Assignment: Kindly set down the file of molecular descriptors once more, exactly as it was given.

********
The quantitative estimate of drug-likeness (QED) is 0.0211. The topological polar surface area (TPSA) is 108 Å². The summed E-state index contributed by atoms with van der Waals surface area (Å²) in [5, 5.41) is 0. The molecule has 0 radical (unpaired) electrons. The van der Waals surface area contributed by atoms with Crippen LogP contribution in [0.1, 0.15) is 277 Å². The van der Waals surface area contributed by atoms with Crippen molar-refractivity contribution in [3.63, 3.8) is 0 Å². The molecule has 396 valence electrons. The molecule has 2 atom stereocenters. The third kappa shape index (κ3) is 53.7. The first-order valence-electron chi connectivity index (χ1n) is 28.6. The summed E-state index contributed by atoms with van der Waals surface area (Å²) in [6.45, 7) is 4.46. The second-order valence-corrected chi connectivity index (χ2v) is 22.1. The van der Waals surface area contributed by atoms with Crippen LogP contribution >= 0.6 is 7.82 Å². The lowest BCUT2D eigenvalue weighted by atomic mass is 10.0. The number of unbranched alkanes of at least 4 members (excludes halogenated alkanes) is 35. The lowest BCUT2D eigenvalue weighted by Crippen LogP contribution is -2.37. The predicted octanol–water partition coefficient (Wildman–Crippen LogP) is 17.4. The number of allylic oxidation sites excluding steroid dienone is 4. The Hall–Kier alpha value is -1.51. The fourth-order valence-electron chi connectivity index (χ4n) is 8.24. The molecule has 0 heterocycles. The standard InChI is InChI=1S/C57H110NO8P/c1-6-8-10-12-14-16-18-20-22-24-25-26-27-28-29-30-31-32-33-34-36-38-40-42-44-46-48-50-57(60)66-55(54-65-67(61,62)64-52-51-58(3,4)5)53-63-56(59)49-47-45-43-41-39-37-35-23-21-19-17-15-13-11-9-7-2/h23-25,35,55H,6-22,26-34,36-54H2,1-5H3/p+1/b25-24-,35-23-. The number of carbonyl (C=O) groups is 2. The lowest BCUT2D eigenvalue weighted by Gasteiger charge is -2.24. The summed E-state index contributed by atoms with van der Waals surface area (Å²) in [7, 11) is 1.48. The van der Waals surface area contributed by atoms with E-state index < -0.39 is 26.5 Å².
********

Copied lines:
The quantitative estimate of drug-likeness (QED) is 0.0211. The topological polar surface area (TPSA) is 108 Å². The summed E-state index contributed by atoms with van der Waals surface area (Å²) in [5, 5.41) is 0. The molecule has 0 radical (unpaired) electrons. The van der Waals surface area contributed by atoms with Crippen LogP contribution in [0.1, 0.15) is 277 Å². The van der Waals surface area contributed by atoms with Crippen molar-refractivity contribution in [3.63, 3.8) is 0 Å². The molecule has 396 valence electrons. The molecule has 2 atom stereocenters. The third kappa shape index (κ3) is 53.7. The first-order valence-electron chi connectivity index (χ1n) is 28.6. The summed E-state index contributed by atoms with van der Waals surface area (Å²) in [6.45, 7) is 4.46. The second-order valence-corrected chi connectivity index (χ2v) is 22.1. The van der Waals surface area contributed by atoms with Crippen LogP contribution >= 0.6 is 7.82 Å². The lowest BCUT2D eigenvalue weighted by atomic mass is 10.0. The number of unbranched alkanes of at least 4 members (excludes halogenated alkanes) is 35. The lowest BCUT2D eigenvalue weighted by Crippen LogP contribution is -2.37. The predicted octanol–water partition coefficient (Wildman–Crippen LogP) is 17.4. The number of allylic oxidation sites excluding steroid dienone is 4. The Hall–Kier alpha value is -1.51. The fourth-order valence-electron chi connectivity index (χ4n) is 8.24. The molecule has 0 heterocycles. The standard InChI is InChI=1S/C57H110NO8P/c1-6-8-10-12-14-16-18-20-22-24-25-26-27-28-29-30-31-32-33-34-36-38-40-42-44-46-48-50-57(60)66-55(54-65-67(61,62)64-52-51-58(3,4)5)53-63-56(59)49-47-45-43-41-39-37-35-23-21-19-17-15-13-11-9-7-2/h23-25,35,55H,6-22,26-34,36-54H2,1-5H3/p+1/b25-24-,35-23-. The number of carbonyl (C=O) groups is 2. The lowest BCUT2D eigenvalue weighted by Gasteiger charge is -2.24. The summed E-state index contributed by atoms with van der Waals surface area (Å²) in [7, 11) is 1.48. The van der Waals surface area contributed by atoms with E-state index < -0.39 is 26.5 Å².